• Saving. It’s hard to build wealth if you spend every dime you make. Zhu uses Warren Buffet as an example, who still lives in the Omaha home he bought in 1958 for $31,500.
  • Income Generation. Never stay in place in your career if you want to be wealthy, even if you’re already making six figures. The wealthy are always looking for ways to advance and to add various sources of income to keep their finances healthy.
  • Learning. Knowledge is power, and Zhu adds that part of this is learning how to deal and handle life’s setbacks. The response to such is also part of what separates the rich from the wealthy.
  • Investing. Zhu suggests that due to inflation and taxes, making your money work for you (instead of the other way around) contributes to wealth. This does not have to be the stock market; it can be assets, real estate, retirement funds, and so on.

New York Times columnist Paul Sullivan wrote in his book, “The Thin Green Line: Money Secrets of the Super Wealthy,” that people are wealthy because they have created financial security for themselves. In other words, according to Sullivan, they are in complete control of their money.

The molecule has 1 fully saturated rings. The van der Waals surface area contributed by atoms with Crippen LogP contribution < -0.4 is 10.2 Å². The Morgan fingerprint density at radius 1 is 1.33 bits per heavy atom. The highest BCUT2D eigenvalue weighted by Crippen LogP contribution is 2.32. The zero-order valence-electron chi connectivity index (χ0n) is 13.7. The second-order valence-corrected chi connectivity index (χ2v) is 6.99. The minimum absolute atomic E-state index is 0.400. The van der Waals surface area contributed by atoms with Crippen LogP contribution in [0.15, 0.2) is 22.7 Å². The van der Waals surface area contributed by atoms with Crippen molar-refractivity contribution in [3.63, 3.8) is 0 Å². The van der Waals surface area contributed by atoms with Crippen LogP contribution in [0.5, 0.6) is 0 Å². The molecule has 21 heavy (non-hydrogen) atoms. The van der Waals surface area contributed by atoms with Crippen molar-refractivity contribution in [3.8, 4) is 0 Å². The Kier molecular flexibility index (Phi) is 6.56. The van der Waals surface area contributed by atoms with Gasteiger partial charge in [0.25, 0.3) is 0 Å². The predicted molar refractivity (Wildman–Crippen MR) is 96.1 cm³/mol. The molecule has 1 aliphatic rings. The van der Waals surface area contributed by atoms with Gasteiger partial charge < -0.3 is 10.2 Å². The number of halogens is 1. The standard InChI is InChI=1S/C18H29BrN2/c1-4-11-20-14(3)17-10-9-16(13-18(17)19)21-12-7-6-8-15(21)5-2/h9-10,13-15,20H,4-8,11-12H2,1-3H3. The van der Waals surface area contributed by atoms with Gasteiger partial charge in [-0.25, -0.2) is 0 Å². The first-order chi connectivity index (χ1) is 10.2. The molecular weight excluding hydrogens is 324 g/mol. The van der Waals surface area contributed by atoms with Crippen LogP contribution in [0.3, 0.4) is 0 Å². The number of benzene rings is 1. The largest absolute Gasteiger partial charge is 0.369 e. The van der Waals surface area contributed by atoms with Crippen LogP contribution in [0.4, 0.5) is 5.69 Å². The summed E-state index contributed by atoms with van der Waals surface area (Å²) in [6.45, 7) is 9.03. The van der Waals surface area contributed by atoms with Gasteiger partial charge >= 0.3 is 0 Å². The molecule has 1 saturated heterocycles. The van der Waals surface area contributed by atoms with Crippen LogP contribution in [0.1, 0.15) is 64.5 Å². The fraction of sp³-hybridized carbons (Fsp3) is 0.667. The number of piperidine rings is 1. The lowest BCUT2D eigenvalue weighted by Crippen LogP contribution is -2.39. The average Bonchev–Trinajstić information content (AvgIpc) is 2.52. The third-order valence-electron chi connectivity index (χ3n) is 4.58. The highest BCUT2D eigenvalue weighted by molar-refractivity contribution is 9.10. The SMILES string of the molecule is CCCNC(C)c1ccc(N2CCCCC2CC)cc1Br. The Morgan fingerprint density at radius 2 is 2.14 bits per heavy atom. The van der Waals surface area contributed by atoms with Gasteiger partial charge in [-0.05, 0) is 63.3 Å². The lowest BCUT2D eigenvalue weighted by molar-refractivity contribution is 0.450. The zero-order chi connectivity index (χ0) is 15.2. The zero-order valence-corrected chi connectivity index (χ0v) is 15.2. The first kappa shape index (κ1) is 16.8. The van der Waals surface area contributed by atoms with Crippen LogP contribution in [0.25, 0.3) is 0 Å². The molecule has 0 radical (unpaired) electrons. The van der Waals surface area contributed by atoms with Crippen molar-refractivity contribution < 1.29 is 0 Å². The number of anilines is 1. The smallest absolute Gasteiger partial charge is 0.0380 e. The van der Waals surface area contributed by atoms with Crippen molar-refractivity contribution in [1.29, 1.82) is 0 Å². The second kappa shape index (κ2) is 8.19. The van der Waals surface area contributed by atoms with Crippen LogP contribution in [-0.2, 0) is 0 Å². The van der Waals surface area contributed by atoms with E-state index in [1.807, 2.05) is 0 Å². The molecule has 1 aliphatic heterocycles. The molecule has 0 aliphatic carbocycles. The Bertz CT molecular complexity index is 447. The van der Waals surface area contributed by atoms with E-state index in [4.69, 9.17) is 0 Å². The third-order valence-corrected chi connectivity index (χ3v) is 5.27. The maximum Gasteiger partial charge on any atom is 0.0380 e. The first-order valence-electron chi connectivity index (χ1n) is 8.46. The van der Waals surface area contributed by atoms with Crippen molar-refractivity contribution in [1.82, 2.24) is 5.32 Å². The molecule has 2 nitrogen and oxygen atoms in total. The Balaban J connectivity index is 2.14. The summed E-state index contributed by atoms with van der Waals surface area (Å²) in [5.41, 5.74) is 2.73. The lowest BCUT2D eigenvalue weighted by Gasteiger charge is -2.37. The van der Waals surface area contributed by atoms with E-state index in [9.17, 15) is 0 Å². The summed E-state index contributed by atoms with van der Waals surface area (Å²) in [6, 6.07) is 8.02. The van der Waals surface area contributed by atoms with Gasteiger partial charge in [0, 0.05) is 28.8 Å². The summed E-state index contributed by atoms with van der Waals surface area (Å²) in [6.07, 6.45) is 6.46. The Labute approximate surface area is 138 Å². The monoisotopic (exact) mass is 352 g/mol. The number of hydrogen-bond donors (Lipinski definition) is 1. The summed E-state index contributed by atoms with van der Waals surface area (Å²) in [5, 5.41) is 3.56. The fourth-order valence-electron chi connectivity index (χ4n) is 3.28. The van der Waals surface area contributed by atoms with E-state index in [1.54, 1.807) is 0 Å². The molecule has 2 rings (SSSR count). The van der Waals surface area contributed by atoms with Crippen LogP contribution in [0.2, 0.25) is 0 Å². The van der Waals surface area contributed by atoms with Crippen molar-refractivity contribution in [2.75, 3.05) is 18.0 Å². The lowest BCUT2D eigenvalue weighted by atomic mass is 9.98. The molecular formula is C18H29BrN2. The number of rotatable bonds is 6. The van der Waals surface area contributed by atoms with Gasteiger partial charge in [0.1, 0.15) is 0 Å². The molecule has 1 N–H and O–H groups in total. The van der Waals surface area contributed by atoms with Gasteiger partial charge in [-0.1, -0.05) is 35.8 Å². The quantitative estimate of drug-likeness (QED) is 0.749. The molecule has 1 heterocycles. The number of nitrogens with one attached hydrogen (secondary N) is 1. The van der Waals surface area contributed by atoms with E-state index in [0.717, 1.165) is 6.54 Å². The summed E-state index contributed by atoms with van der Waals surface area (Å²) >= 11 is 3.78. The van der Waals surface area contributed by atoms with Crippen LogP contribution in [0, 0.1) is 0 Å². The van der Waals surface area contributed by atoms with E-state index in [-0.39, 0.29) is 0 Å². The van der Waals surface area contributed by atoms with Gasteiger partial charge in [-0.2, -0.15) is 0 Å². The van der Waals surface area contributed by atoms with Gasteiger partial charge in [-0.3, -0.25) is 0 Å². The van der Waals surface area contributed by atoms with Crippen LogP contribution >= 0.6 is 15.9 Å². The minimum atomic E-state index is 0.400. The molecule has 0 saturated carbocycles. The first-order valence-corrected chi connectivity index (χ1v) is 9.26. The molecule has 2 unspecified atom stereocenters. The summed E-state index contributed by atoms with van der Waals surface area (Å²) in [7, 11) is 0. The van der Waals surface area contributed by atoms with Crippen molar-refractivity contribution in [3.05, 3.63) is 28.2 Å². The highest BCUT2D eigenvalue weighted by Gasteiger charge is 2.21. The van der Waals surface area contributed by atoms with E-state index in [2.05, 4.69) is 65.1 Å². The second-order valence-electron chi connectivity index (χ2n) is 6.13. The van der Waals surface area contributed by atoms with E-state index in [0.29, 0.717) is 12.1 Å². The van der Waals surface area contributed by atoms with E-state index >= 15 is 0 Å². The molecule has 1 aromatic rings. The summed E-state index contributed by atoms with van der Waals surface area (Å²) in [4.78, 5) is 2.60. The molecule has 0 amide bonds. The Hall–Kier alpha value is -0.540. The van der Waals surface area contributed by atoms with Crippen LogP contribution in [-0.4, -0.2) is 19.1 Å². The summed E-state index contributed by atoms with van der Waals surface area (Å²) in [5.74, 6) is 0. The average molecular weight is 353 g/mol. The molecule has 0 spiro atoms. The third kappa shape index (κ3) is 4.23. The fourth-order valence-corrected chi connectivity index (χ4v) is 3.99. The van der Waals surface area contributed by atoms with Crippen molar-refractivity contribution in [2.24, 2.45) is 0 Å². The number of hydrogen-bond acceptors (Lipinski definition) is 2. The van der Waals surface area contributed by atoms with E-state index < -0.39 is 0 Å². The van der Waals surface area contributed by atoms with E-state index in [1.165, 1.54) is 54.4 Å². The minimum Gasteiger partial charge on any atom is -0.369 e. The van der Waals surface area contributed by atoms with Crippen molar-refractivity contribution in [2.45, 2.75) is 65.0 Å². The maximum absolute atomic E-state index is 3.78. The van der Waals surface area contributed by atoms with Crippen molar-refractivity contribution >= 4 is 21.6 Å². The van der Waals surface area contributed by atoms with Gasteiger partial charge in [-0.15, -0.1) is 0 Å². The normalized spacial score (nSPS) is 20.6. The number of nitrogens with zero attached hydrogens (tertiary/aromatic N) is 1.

In an interview with Jessica Khorsandi of DujourNews.com, he says, “Rich to me is a number. It’s a bank statement, a broker’s account, perhaps it’s a number associated with the value of your house or the price of your car, but it doesn’t give you any security. It doesn’t tell anymore about your level of comfort in life. As we saw in 2008-2009, those numbers weren’t always enough.”

If that’s not an eye-opener, I don’t know what is.

Conclusion

When you only focus on what you have rather than how to build stability, you’ll find you’ll lose yourself fast. Many celebrities and professional athletes, such as Allen Iverson, have made this mistake, getting caught up in the lifestyle and materialism rather than creating financial freedom for themselves. Now, instead of living the dream, these individuals are finding ways to pay for their once lavish lifestyles and debts.

Instead of trying to earn your first million, put your attention toward improving your net worth, creating multiple streams of revenue, and building strong savings for cases of emergency, other investments, and the like.

What are your thoughts? How do you define the difference between rich and wealthy?